"[Coronavirus] wasn't anyone's fault," Cantor said. "And then the government just said, 'Everyone stay home,' which shuts down the economy. So I think in a way, the urgency was that much more magnified."

And the response so far has been much faster and larger. In September 2008, Congress approved the then-record-breaking $700 billion Troubled Asset Relief Program, or TARP, with a bipartisan vote.

Recession response showed multiple actions were needed

Like the $2.2 trillion relief package Congress passed by voice vote last month, that first attempt in 2008 wasn't enough to fix the economy.

Democrats retained control of Congress that Novemeber and immediately got to work on a massive stimulus with newly elected President Obama. A sea of new Democrats took office in 2009, like Tom Perriello of Virginia, and started their congressional careers by debating the largest fiscal stimulus on record while also learning the limits of the federal government.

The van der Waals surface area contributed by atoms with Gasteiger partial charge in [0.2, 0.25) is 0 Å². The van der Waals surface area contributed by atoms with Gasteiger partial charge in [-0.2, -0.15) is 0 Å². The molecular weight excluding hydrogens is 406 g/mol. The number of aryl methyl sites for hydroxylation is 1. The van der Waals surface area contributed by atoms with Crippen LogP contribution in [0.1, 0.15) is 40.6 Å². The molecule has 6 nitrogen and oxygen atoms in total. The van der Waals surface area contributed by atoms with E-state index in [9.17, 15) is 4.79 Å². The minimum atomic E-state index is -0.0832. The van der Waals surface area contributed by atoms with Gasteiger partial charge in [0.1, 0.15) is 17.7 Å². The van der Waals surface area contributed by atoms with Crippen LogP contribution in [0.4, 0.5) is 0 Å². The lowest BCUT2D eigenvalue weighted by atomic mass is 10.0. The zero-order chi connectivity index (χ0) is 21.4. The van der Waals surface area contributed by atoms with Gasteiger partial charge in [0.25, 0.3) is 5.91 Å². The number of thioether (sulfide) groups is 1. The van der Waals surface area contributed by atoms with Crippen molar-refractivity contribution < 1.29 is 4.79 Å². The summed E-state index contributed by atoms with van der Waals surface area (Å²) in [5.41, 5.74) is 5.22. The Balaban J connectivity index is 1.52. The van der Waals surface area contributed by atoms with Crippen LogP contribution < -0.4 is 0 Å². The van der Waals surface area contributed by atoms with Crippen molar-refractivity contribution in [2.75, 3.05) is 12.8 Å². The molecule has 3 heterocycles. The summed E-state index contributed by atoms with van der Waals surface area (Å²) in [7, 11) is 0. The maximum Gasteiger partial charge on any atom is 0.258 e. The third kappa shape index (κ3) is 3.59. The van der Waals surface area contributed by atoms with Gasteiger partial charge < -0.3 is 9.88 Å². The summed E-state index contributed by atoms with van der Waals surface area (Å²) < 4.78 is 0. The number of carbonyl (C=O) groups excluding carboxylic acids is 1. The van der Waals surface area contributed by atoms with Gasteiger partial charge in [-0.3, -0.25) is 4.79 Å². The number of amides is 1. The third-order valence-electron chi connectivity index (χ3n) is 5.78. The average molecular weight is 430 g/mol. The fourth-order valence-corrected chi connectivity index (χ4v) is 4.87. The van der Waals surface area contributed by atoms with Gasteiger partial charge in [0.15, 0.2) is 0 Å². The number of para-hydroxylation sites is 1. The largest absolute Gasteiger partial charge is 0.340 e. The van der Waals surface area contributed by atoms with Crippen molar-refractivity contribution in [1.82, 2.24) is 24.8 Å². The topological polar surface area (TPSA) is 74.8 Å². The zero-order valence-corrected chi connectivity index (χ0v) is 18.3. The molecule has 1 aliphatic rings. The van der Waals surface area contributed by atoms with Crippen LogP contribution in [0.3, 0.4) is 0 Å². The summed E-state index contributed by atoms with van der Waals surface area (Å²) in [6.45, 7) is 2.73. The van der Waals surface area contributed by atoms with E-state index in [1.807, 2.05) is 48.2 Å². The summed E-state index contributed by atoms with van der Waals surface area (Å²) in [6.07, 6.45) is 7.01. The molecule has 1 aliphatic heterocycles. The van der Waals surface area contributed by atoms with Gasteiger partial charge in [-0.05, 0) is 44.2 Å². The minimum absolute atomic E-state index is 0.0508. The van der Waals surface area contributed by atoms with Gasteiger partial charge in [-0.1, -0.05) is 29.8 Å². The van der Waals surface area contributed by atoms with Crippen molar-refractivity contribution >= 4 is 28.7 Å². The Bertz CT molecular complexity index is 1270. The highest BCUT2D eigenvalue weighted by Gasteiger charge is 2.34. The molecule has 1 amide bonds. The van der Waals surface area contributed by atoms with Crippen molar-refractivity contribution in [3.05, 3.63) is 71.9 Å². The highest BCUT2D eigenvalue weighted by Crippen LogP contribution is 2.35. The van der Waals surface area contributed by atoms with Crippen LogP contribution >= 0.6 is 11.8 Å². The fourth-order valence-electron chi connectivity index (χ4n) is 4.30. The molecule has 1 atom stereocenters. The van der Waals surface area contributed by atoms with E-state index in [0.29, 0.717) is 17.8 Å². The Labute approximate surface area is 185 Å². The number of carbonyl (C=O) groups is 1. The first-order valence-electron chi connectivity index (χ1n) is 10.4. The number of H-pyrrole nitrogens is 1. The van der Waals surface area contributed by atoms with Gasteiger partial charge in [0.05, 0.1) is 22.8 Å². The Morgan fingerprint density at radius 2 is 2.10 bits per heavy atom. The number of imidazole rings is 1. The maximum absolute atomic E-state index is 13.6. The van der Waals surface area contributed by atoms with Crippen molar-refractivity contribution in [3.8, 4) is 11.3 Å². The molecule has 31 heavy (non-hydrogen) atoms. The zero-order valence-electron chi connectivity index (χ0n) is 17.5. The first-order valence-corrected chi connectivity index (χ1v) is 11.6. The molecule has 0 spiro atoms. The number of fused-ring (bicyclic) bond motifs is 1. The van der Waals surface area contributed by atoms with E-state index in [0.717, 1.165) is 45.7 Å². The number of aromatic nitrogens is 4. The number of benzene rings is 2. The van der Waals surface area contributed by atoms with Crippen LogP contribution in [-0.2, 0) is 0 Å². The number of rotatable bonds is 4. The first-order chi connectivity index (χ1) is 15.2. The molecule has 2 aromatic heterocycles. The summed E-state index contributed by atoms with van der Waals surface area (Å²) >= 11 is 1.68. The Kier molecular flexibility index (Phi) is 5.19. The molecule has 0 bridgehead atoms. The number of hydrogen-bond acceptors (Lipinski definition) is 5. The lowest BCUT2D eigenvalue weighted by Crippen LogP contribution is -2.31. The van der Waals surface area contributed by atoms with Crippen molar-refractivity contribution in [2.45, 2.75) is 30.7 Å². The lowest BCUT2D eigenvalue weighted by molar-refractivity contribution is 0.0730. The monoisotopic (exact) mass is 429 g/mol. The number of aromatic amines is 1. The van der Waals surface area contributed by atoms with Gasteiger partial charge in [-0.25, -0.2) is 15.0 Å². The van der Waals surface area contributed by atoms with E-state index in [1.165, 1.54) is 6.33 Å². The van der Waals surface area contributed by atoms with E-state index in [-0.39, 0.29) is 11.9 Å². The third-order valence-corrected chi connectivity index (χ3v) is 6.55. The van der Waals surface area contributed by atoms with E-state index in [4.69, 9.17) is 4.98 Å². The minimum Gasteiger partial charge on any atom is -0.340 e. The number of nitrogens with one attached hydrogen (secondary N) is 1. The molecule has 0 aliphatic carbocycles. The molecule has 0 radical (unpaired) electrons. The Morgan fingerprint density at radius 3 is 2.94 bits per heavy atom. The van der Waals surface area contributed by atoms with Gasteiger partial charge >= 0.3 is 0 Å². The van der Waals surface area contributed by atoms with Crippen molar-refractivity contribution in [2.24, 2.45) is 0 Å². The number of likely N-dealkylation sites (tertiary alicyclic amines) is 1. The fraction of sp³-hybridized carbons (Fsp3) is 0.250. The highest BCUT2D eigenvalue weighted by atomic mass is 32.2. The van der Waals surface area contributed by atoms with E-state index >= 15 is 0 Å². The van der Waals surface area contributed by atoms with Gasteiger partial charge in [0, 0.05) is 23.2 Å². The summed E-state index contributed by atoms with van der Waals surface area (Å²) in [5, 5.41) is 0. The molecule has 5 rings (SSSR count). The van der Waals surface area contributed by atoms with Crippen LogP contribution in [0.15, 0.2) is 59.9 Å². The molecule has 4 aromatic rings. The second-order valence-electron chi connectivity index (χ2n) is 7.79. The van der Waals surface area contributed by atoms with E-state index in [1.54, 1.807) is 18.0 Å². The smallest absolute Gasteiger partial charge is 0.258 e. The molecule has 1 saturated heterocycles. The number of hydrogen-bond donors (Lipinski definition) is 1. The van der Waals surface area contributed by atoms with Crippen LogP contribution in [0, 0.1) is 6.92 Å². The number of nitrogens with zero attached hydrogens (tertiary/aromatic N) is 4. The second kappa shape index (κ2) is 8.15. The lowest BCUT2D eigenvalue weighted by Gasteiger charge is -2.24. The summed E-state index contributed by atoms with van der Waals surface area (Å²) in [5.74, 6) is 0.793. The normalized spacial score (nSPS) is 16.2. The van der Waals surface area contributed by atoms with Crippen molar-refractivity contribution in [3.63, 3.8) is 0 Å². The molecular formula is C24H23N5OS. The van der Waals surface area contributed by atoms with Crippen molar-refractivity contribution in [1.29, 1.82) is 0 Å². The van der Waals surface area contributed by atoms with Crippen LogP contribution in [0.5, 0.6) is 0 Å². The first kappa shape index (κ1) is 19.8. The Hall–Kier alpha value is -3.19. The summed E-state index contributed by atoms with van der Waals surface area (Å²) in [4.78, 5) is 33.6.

"The scale of the problem and the urgency required us to do a lot of different things at once," Perriello said in an interview last week. "The federal government actually has a limited number of ways to get out resources to people quickly."

At the time, Democrats wanted to rethink the entire economy — create jobs and opportunity for people who had been left behind. And they wanted to use this stimulus bill to help get that started.

But they were also in a hurry. Phil Schiliro, Obama's director of legislative affairs at the time, said economists warned them that the country was on the precipice of a depression.

So Congress rushed. Lawmakers were sworn in on Jan. 3, 2009, and the $787 billion stimulus was signed into law on Feb. 17.

"The normal legislative process, the normal process of holding hearings just wasn't possible," Schiliro said in an interview. "Something very similar has happened in the bills over the last month."

By the time the massive stimulus was done, Democrats had to pass it without a single Republican vote in the House. The bipartisanship that helped get TARP signed into law just months earlier had crumbled as political winds shifted.

Cantor said lawmakers shouldn't be surprised if the unity on the coronavirus response shifts, too — even before the election.

"This is gonna get political," Cantor said. "I mean, for sure, you can already see the attacks that are coming."

There are consequences to quick action as well. In the rush to pass the 2009 stimulus bill, some members voted without even reading it, a factor that would carry political consequences for years to come.